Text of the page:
Since he had a lot of time to contemplate the recent political climate, I asked what he thought of the current Los Angeles City Council. He replied that they seemed very congenial with each other...perhaps too congenial. Many of the same challenges LA experienced while he was on the Council are coming home to roost. He said that the transfer fees paid by the DWP to the City’s General Fund could have paid for the upkeep and replacement of infrastructure rather than having to impose new rate increases. Fixing all those water mains could have provided jobs. 

An article in the Los Angeles Times on September 14, 2011 stated that Alarcon called for "the expansion of a proposal to hike sewer fees, saying the current plan to increase them nearly 40% over five years is too timid. Alarcon, who represents the northeast San Fernando Valley, said a package of larger increases would serve the city as a jobs initiative, putting more people to work and allowing more pipes to be repaired. ‘It's our opportunity to create a bit of a stimulus program,’ he said. Alarcon made his remarks at the council's Energy and Environment Committee which delayed a decision on sewer fee increases for a fourth time.” 

We talked about the Neighborhood Council System which he helped develop in his District. I asked him if he thought the NCs would emerge as a political power. (The threat of that may be why certain City Council Members try to diminish its influence!) He answered that he never expected the system to be a political PAC or to get behind a candidate (they are a City agency and must remain neutral) but he loved the fact that they had been his eyes and ears. He was one of the people responsible for the NCs having influential planning committees as part of their mandate. 

Having been personally affected by “term limits,” he believes that it does a disservice to the constituents. It takes a long time to get things done and to learn about complicated issues. Just at the point of being able to master so many subjects, terms come to an end and there is a new election. Much of that effort goes for naught. Alarcon has been termed out several times in his various political offices. 

He had no plans to run for office again and had been working in his consulting business that he enjoyed. But after the verdicts were over-turned he received calls from his congressional area – people were asking him to reconsider. Apparently there was concern that incumbent Congressman Tony Cardenas was having legal problems. 

A federal investigation resulted in one of Cardenas’ staff members receiving a grand jury subpoena last year. According to Alarcon, "Cardenas has retained five law firms -- four of which specialize in white collar crime. Statements on file with the Federal Election Commission show Cardenas' campaign spent $231,470 on legal services, of that $125,000 was paid between mid-October and late November."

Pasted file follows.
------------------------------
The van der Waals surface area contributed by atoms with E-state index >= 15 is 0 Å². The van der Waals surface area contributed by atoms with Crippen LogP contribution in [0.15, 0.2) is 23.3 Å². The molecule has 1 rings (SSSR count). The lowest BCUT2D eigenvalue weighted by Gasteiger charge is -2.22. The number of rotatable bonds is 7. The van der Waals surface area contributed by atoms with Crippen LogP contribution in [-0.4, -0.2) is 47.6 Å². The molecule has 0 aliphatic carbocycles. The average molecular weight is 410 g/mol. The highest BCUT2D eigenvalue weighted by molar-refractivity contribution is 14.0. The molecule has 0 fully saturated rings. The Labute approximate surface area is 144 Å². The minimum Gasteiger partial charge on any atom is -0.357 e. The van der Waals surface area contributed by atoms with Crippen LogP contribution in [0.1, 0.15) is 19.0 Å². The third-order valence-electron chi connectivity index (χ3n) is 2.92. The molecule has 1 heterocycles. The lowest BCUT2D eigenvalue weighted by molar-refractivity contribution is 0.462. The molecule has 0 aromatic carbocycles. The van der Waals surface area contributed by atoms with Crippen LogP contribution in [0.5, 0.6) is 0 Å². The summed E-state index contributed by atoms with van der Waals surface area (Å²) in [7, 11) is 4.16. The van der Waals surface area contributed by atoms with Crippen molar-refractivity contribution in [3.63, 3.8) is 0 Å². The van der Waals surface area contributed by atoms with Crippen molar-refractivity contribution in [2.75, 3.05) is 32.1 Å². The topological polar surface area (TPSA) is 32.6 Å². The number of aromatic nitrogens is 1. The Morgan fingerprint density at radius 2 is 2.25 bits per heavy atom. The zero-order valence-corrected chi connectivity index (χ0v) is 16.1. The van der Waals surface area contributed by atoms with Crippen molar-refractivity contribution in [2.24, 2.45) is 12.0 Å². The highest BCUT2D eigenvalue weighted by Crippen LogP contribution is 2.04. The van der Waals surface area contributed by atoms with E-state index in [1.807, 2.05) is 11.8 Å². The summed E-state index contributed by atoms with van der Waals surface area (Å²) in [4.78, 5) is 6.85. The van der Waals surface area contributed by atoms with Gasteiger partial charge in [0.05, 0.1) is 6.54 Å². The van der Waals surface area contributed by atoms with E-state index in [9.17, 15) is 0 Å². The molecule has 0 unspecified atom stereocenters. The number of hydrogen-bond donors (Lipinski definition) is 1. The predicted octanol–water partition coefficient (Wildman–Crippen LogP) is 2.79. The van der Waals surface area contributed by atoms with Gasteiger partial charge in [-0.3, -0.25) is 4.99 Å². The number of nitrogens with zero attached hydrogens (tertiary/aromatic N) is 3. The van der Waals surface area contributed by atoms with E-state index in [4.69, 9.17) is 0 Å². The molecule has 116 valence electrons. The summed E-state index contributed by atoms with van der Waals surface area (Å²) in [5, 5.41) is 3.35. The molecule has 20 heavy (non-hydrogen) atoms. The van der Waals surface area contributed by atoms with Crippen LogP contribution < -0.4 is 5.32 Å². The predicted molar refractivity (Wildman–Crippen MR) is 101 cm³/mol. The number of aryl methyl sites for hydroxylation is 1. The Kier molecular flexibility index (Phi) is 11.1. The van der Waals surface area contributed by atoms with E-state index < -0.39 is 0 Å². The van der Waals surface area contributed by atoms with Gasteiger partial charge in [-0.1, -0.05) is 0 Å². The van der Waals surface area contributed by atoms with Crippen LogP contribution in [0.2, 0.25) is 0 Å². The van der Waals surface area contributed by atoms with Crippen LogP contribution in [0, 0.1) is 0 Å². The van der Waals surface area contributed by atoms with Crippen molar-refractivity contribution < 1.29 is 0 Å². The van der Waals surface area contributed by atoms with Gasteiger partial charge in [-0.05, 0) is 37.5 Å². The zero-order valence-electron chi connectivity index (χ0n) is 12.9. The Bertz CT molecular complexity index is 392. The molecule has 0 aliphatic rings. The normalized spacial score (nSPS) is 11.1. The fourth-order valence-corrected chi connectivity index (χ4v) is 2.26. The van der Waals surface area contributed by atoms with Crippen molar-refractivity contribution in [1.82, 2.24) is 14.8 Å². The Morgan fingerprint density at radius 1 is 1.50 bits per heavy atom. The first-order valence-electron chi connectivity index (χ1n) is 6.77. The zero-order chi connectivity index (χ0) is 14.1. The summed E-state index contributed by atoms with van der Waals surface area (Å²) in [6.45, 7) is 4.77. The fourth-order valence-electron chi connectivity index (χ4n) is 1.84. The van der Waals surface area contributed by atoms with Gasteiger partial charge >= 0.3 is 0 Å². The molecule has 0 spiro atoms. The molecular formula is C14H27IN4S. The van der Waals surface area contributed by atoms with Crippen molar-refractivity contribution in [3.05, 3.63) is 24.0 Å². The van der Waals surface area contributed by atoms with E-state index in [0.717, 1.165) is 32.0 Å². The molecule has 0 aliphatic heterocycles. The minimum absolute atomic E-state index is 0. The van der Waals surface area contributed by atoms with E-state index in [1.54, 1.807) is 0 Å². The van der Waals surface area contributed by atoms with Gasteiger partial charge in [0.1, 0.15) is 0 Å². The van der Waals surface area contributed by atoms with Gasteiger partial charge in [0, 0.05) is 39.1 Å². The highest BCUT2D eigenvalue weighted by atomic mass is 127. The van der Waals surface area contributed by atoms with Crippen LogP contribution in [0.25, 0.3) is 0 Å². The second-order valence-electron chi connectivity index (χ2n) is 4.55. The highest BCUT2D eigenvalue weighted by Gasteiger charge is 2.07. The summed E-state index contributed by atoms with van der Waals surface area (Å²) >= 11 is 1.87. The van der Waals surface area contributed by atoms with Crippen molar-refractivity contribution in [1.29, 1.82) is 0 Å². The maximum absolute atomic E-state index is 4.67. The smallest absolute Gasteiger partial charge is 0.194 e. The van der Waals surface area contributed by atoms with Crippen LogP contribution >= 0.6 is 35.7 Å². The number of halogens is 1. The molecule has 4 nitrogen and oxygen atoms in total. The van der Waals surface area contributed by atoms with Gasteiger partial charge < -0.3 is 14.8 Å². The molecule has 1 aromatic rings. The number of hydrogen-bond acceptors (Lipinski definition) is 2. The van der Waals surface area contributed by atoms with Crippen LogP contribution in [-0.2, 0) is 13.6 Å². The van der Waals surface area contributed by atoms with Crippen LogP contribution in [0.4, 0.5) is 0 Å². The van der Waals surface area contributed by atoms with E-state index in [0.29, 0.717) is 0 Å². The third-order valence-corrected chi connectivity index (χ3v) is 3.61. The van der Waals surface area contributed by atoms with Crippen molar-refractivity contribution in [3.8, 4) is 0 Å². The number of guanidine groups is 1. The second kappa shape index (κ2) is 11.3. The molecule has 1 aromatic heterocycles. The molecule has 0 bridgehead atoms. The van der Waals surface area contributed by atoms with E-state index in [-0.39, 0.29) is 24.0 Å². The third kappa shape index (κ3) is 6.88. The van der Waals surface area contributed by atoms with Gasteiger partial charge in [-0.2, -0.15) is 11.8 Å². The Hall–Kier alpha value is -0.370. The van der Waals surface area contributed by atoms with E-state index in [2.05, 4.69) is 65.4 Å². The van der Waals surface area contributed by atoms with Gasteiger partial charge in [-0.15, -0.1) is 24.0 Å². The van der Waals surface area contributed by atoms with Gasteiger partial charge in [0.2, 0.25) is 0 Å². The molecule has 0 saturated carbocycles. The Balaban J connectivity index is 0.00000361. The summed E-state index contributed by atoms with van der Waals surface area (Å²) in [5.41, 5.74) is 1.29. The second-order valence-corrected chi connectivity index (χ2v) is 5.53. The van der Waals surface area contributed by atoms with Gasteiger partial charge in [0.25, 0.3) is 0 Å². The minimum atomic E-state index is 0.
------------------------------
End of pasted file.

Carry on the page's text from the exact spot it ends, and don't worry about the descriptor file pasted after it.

Alarcon called on Cardenas to explain what is happening with the federal investigation. "I have to be very frank and say, people have a lot of concerns about the pending investigation," Alarcon said. The LA Times noted in their coverage that they also had asked for an interview with Cardenas. There’s been no response. 

Just as some Democratic leaders are putting together a back-up plan, in the remote chance that Hillary Clinton's email troubles blow up, Alarcon worried that Cardenas’ seat could go to a Republican if the case involving him or his office makes him not re-electable. Alarcon pointed out that there are many talented men and women in the SVF who have the makings of great leaders and he wants to encourage them. 

It’s well-know that there are two Latino factions in the San Fernando Valley that have been battling each other for a long time. Alarcon noted, "The worst thing we could do is to have another ‘cabal.’ We need people who are less concerned with their personal power and more concerned with community empowerment.” 

I had never met Richard Alarcon previous to our interview. He hadn’t been my City Councilman, my State Senator or Assemblymember, so I had little knowledge about how effective he’d been in the various political positions he held. While doing my research, I came across a transcript of an interview he had done with the LA Weekly when he was running for Mayor in 2005 that makes for interesting reading. It outlines many of the challenges facing Los Angeles and several of the solutions he discussed back then. And they are just as relevant today as they were eleven years ago. 

And just as an aside: For those of you who think this election season has seen some dirty tricks, watch the series that CNN is presenting called "Race for the Whitehouse.” Even Abe Lincoln was not averse to using an unfair advantage to get the Republican nomination. 

As always comments welcome.  


(Denyse Selesnick is a CityWatch columnist. She is a former publisher/journalist/international event organizer. Denyse can be reached at: [email protected]) Edited for CityWatch by Linda Abrams.